Film Makers Complete Guide to Royalty Free MusicPhoto by Sam McGhee

Planning to launch a new YouTube career, making weekly videos or independent movies? If you want to make films, whether it’s for a passion project or a commercial purpose, music is one of its most important aspects. It can set the mood, give life to scenes, and make the film more enjoyable. For most beginners, music for film makers might be difficult to find. That said, you could get in trouble using copyrighted music. Don’t always rely on fair use copyright provisions.

But don’t give up yet!

We put together a guide on royalty free music for film makers. We’ll discuss some common misconceptions and other topics to get you started. Read on and learn more.

Royalty Free Music for Filmmakers: 4 Common Misconceptions

Sometimes, neophyte film makers won’t know the difference between royalty free and copyright free music. Most will often confuse one with the other. That’s why here are some things you should know about royalty free music.

1. Royalty Free Music Isn’t Totally Free to Use

As its name suggests, royalty free music means not paying royalties to the artist. To achieve that, you need to buy the music first. It’s like a tax-free product since you won’t need to pay tax after buying it. Sometimes, artists will offer free music in exchange for a credit in your video. When they do this, it’s often to increase their marketability as a music maker.

2. Royalty Free Music Isn’t Low Quality

Royalty free music often gets a bad reputation. Most people think it has poor quality compared to paid music. The truth is that the audio quality and genre aren’t affected by the licensing of the music. Royalty free music can span any genre. In most cases, it’s well-recorded and enjoys high-quality sounds. It often depends on the skills and equipment of the music maker.

3. Royalty Free Music Isn’t Stock Music

These two music licensing types aren’t the same. Stock music serves as a repository of pre-made music ready for licensing and use. It’s expected to have a $346 million global market by 2023, with some libraries offering music without royalty fees.

4. Royalty Free Music Isn’t Copyright Free Music

The term “copyright free music” is misleading since nothing is free from copyright. You earn it as soon as you make the music. The artist owns the music’s copyright by default, which means they get to decide who can use it. Sometimes, artists don’t care about the way their music gets used. In this situation, the music might seem free from copyright. The truth is that the artist owns it but they’re granting everyone access without payment.

Why Pay for Royalty Free Music for Film Makers?

Royalty free music means paying a one-time sum to get legal rights. You’re within the rights to use it for whatever film project you’re doing. It isn’t within the bounds of creative commons licenses, which can benefit you in the long run.

If you want to use music to earn money, royalty free music is efficient. It’s especially when you don’t want to credit the artist or you want to change some parts. It’s much better than most free materials online, which makes it more professional.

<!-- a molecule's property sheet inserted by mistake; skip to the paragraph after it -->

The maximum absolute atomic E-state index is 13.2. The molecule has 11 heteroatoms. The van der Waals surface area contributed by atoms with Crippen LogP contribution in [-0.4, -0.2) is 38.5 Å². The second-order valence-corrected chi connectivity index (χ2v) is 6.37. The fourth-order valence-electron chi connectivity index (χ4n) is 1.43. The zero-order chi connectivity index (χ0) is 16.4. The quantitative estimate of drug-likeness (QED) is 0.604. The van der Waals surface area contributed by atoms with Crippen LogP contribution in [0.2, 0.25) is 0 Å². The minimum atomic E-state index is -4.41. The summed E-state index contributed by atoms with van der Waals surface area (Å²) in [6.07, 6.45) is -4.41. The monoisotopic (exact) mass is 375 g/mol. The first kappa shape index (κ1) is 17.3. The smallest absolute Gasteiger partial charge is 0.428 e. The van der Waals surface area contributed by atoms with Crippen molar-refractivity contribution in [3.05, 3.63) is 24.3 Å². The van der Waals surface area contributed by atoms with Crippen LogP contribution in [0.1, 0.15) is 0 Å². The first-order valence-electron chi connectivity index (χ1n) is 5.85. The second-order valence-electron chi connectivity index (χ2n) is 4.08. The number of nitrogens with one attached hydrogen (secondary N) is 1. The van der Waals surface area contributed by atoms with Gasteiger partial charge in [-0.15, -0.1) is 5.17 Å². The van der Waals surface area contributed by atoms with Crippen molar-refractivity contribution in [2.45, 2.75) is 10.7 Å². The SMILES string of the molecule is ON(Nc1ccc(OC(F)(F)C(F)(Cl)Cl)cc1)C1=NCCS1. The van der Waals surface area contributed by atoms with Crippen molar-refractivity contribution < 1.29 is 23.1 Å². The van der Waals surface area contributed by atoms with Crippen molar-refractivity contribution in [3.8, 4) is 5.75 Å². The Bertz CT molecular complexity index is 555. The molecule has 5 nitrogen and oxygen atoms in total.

Buying royalty free music also protects your project. It gives you peace of mind since you’ll get a legal contract. If an artist decides to change their song licenses, you won’t get affected in any way.

Types of Licenses for Free Music

Free music licenses have two major types: free license-protected music and public domain music . Here are the differences between the two.

Free License-Protected Music

This music lets the artist establish the terms on how their work gets duplicated and distributed. It often falls within creative common terms. This license has four conditions and six licenses that use the former as a basis.

The four conditions include attribution, non-commercial, no derivative works, and share alike. This ensures that the artist has proper credit. They can also choose not to let the music get changed and commercialized.

Public Domain Music

This music isn’t bound by copyright. It means you can use it without the permission of the original artist. It means you’re free to use it with abandon since it belongs to everyone.

Six License Types for Creative Commons

By using the four conditions stated above, these are the licenses that film makers can use.

1. BY

This license requires you to credit the artist who made the music. If you made any changes, show it.

2. BY-SA

This license allows you to change the original music. But the caveat is that the resulting piece must have the exact license as its original. When sharing your work, you’re not allowed to stop others from sharing or changing your work.

3. BY-ND

This license enables you to use the music for any purpose. The requirement is to give the due credit to its original artist. It also doesn’t allow you to alter the music in any form.

4. BY-NC

You can alter the music as you see fit. As usual, you need to give the artist the credit. But the catch is that you aren’t allowed to commercialize your project.


The license has the same restrictions, meaning you can’t use the music for commercial purposes. But if you change the music to suit your project, it should have the same license as the original music.


You’re required to give the artist credit. But you can’t share or distribute any new works derived from changing parts of the original music.

What Music Can Filmmakers Use? Royalty Free Music!

If you want to find the right balance between price and quality, royalty free music for film makers is your best bet. Upon finishing this guide, you’ll know that paying once for good music you can legally use forever is perfect for value.

Are you interested in getting royalty free music for your film project? If so, check our rates and get the right plan that fits your requirements.